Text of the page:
Adata has teamed up with Gigabyte and MSI to ensure that its upcoming DDR5 memory modules will be able to hit an 8400 MT/s data transfer rate on Intel's next-gen Alder Lake platform.
The DDR5 memory promises a rather massive performance increase compared to DDR4 due to a tangible increase in data transfer rates as well as efficiency improvements. When the DDR5 specification was published in mid-2020, it was expected that the first desktop memory modules based on the new standard would hit DDR4-4800 or DDR5-5200 data rates, whereas eventually the standard will reach up to DDR5-8400. As it turns out, even the first-generation DDR5 platforms will be able to hit an 8400 MT/s data transfer rate.
Adata on Wednesday said that it was testing its 64GB DDR5-8400 memory modules on the 'latest Intel platforms' for consumers, which probably means Intel's upcoming Alder Lake processors with up to eight high-performance Golden Cove cores and eight energy-efficient Grace Mont cores. The motherboards that Adata uses right now are from Gigabyte and MSI.
DDR5 memory supports several technologies to enable high data rates, long-term I/O scalability, and real-world efficiency, including on-die single error correction (SEC) ECC, DFE (decision feedback equalizer) to eliminate reflective noise at high frequencies, improved training modes, on-die termination, and two independent 32/40-bit I/O channels (non-ECC/ECC) per module. Micron once estimated that DDR5 memory would be 28% ~ 36% more efficient than DDR4 at the same I/O speeds.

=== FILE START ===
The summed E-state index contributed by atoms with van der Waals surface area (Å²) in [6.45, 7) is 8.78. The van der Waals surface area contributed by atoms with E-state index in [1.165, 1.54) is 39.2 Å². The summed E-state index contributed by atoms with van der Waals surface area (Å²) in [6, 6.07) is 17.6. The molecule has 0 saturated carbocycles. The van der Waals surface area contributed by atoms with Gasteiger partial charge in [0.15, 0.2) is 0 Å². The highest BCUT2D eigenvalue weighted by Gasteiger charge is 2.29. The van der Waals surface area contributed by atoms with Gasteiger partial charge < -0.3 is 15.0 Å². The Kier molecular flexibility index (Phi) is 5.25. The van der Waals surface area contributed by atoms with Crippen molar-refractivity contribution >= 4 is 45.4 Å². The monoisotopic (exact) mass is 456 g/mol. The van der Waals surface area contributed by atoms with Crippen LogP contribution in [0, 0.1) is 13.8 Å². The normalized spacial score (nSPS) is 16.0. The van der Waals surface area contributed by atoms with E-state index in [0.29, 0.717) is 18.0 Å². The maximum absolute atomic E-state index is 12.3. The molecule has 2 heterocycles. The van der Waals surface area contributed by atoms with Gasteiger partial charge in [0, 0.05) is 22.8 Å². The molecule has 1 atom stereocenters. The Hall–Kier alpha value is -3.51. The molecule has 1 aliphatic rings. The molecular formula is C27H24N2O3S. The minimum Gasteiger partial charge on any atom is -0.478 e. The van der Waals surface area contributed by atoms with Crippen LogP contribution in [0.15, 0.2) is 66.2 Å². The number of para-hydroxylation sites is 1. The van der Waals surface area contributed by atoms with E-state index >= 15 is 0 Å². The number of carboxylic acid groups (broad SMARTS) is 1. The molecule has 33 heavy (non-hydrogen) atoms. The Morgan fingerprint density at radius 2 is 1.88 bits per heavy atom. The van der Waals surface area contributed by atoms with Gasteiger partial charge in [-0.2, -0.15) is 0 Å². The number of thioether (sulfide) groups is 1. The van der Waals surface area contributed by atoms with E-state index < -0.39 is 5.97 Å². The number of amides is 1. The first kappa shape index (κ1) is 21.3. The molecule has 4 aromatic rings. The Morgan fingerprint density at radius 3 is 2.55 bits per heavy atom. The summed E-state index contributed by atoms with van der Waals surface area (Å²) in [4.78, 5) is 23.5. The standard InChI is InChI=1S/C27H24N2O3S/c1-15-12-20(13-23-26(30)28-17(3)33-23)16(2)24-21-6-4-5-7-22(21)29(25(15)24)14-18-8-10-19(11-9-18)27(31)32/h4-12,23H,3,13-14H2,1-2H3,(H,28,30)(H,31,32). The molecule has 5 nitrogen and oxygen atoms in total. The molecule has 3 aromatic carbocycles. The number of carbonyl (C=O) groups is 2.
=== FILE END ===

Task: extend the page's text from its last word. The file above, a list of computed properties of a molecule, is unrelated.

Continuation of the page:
Intel's 12th Generation Core 'Alder Lake' processors based on the next-gen Golden Cove microarchitecture promise further instructions per cycle (IPC) performance gains compared to Willow Cove and Cypress Cove microarchitectures. Using DDR5-8400 modules with such CPUs will further increase their real-world performance thanks to a higher peak bandwidth and improved efficiency, giving them a competitive edge over DDR4-based platforms.
Hitting DDR5-8400 using the first-generation DDR5 platform and memory modules is an impressive achievement. Given all the advantages that DDR5 already has on an architectural level, it remains to be seen how significantly real-world data rates can be improved with the evolution of memory controllers, platform designs, and memory module designs.